Saturday, September 18, 2010

Jesus Gives Us His Father To Be Our Father.

The law does strange things when mixed with our fallen human nature. On the one hand we will think that we can do this. In this way we believe we are able to curry God’s favour and get more out of him by obedience. On the other hand we will protest against it and look for ways around the command and in that way disobey in thought, word and deed.

Luke 11:1And it came to pass, that, as he was praying in a certain place, when he ceased, one of his disciples said unto him, Lord, teach us to pray, as John also taught his disciples.
2And he said unto them, When ye pray, say, Our Father which art in heaven, Hallowed be thy name. Thy kingdom come. Thy will be done, as in heaven, so in earth.
3Give us day by day our daily bread.
4And forgive us our sins; for we also forgive every one that is indebted to us. And lead us not into temptation; but deliver us from evil.

Question 120. Why has Christ commanded us to address God thus: "Our Father"?

Answer: That immediately, in the very beginning of our prayer, he might excite in us a childlike reverence for, and confidence in God, which are the foundation of our prayer: namely, that God is become our Father in Christ, and will much less deny us what we ask of him in true faith, than our parents will refuse us earthly things.

What we see in the above quote from the Heidelberg Catechism is an approach to the prayer Jesus gave us to pray. The reward for praying in this fashion? That we may get things our way. The qualification is that we do this in true faith. One does not have to ask an awful lot of things from God until one notices the lack of response. The reason would be in the mind; “I must not have asked in true faith.” The response would be either guilt within ourselves and distrust praying to Our Father or anger that he did not accept our offering of this service. In the prayer Jesus taught us we ask for our daily needs. These are firm promises found in scripture that God will supply all that is needed. We are repeating back to God his words in this prayer. We do not have the promise of a new house, furniture, vehicle and a perfect child. God gives us what we need and that may be an old house, torn furniture, aging car and a brat who constantly breaks our heart. So many Christians have been hurt by the churches who teach, as above, that if we ask in true faith we will have everything we want. The world, our own sinful flesh and the devil will seize these opportunity to attempt to lead one from the faith.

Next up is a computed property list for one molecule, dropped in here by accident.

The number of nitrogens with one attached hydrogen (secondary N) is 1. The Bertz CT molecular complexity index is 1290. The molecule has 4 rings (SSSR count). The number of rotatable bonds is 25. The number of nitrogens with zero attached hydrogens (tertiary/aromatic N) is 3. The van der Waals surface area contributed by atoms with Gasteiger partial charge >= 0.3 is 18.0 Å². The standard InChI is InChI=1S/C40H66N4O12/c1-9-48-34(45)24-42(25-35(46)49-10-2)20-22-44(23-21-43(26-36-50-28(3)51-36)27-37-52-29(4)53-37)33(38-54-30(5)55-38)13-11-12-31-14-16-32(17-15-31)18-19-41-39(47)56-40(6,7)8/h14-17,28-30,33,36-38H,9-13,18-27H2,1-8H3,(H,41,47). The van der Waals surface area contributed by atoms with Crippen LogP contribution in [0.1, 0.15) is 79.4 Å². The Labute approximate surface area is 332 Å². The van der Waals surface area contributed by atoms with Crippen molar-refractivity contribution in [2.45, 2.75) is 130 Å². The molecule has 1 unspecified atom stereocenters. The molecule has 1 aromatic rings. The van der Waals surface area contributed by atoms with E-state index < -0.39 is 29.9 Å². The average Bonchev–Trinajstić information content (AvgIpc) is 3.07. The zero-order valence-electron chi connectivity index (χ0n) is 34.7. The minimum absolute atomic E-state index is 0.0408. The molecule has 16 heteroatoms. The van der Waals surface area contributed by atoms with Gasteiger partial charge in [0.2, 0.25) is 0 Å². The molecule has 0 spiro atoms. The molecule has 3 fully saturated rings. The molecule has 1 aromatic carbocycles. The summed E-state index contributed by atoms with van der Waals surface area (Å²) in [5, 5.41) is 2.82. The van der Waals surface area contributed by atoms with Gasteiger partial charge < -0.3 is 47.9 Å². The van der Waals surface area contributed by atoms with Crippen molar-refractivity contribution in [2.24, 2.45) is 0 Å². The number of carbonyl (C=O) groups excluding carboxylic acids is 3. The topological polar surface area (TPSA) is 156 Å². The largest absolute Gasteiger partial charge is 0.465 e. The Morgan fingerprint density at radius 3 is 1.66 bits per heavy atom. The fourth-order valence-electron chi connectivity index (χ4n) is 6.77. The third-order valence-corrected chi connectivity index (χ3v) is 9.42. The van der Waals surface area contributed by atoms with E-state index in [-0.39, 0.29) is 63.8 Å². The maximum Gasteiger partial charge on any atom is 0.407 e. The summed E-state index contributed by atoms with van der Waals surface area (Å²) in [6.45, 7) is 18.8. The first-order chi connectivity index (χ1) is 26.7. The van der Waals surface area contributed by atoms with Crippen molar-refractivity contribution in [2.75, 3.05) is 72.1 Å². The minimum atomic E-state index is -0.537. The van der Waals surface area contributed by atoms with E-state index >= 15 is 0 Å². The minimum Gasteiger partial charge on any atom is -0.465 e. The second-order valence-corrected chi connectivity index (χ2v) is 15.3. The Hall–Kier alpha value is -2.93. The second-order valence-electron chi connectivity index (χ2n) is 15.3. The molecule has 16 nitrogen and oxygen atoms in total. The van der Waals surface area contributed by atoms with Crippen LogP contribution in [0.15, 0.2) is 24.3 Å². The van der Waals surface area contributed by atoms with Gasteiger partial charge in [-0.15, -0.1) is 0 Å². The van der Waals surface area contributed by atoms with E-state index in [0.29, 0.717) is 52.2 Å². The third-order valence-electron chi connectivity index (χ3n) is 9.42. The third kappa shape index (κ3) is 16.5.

Is Jesus here laying down a law or is it a gift? When a law is given there is an adjoining penalty for not obeying it. This is true in our daily walk. A speed limit is established there is a penalty that joins it when it is violated. Even a common ordinary law such as that will excite in us the desire to push the limit. If it was strictly enforced no doubt our local government would not lack money. Due to concern for the uproar from citizens, normally, it is enforced with a lax hand.

God’s laws are either obeyed perfectly or disobeyed completely. There is no laxity with God. Either you obey perfectly or death is the penalty. Taking that into account we not only have to worry about not getting what we want from God in exchange for our praying in true faith we have to worry about eternal punishment. No this prayer must be considered from a different angle in which it is good news not damning law.

Our Father who art in heaven.

What does this mean?--Answer.

God would thereby [with this little introduction] tenderly urge us to believe that He is our true Father, and that we are His true children, so that we may ask Him confidently with all assurance, as dear children ask their dear father.

In his Small Catechism Martin Luther would rather teach us that this is a tender urging or gift from Jesus to us. He is giving us his Father to be our Father. Not just a stern Father but a dear Father who loves us so that he gave us Jesus to bear our sins to the cross and in faith we are his dear children. Okay so if we have this approach to God will he therefore grant us everything we request? Of course not! Many of the things we want would not be good for us. We are inclined to be self centered and will in turn rather be greedy and grasping when having our stuff.

Luke 11:11 If a son shall ask bread of any of you that is a father, will he give him a stone? or if he ask a fish, will he for a fish give him a serpent?
12Or if he shall ask an egg, will he offer him a scorpion?
13If ye then, being evil, know how to give good gifts unto your children: how much more shall your heavenly Father give the Holy Spirit to them that ask him?

We have the promise of what we need shall be provided by our Father in Heaven. In addition he will give us the Holy Spirit. We receive the Holy Spirit in order to guide us in being thankful for what we have, grant us repentance for coveting what we don’t have and true faith in the finished work of Jesus on the cross. Being baptized into Jesus we have his righteousness lived in his holy life given to us as a garment. As the Father was well pleased with Jesus at his baptism we walk as well pleasing children in the righteousness we have by baptism through faith. Let us therefore with grateful hearts address God as Our Father which art in Heaven….

In the name of Jesus. Amen. †

No comments: